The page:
Pakistan is considered a vital U.S. ally in the fight against al-Qaida and other Islamic extremists including the Taliban. Osama bin Laden and his inner circle are believed to be hiding in lawless northwest Pakistan along the border with Afghanistan.
In Washington, the State Department condemned the attack.
"It demonstrates that there are still those in Pakistan who want to subvert reconciliation and efforts to advance democracy," deputy spokesman Tom Casey said.
The United States has for months been encouraging Musharraf to reach an accommodation with the opposition, particularly Bhutto, who was seen as having a wide base of support in Pakistan. Her party had been widely expected to do well in next month's elections.
Pakistan was just emerging from another crisis after Musharraf declared a state of emergency on Nov. 3, and used sweeping powers to round up thousands of his opponents and fire Supreme Court justices. He ended emergency rule Dec. 15 and subsequently relinquished his role as army chief, a key opposition demand. Bhutto had been an outspoken critic of Musharraf's imposition of emergency rule.
Educated at Harvard and Oxford universities, Bhutto served twice as Pakistan's prime minister between 1988 and 1996. Her father, who also served as prime minister, was executed in 1979 two years after his ouster in a military coup.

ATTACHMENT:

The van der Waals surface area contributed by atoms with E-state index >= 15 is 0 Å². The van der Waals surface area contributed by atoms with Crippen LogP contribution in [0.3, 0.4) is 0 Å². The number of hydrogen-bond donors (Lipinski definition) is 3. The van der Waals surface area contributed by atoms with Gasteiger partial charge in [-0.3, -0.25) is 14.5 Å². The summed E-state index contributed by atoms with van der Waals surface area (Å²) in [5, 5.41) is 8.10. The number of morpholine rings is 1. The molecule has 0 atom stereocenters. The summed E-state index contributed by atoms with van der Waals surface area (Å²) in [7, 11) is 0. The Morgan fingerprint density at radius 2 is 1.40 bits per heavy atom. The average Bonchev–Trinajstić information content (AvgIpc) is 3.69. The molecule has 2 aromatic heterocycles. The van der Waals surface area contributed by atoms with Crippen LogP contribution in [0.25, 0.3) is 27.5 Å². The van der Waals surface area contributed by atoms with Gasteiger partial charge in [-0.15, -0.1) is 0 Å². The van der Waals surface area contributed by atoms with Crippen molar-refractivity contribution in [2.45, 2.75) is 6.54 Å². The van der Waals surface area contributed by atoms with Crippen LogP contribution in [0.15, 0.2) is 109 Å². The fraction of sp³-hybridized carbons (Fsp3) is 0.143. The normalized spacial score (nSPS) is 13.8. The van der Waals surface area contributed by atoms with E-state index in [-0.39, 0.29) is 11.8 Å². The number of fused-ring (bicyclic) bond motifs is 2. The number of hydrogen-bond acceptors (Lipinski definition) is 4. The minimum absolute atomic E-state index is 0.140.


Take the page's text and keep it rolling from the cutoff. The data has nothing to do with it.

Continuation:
Bhutto had returned to Pakistan from an eight-year exile on Oct. 18. On the same day, she narrowly escaped injury when her homecoming parade in Karachi was targeted in a suicide attack that killed more than 140 people.
Islamic militants linked to al-Qaida and the Taliban hated Bhutto for her close ties to the Americans and support for the war on terrorism. A local Taliban leader reportedly threatened to greet Bhutto's return to the country with suicide bombings.
At the scene of Thursday's bombing, an Associated Press reporter saw body parts and flesh scattered at the back gate of the Liaqat Bagh park, where Bhutto had spoken. He counted about 20 bodies, including police, and could see many other wounded people.
Police cordoned off the street with white and red tape, and rescuers rushed to put victims in ambulances as people wailed nearby.
The clothing of some victims was shredded and people put party flags over their bodies. Police caps and shoes littered the asphalt.
Hundreds of riot police had manned security checkpoints around the venue. It was Bhutto's first public meeting in Rawalpindi since she came back to the country.
In November, Bhutto had also planned a rally in the city, but Musharraf forced her to cancel it, citing security fears.
In recent weeks, suicide bombers have repeatedly targeted security forces in Rawalpindi, where Musharraf stays and the Pakistan army has its headquarters.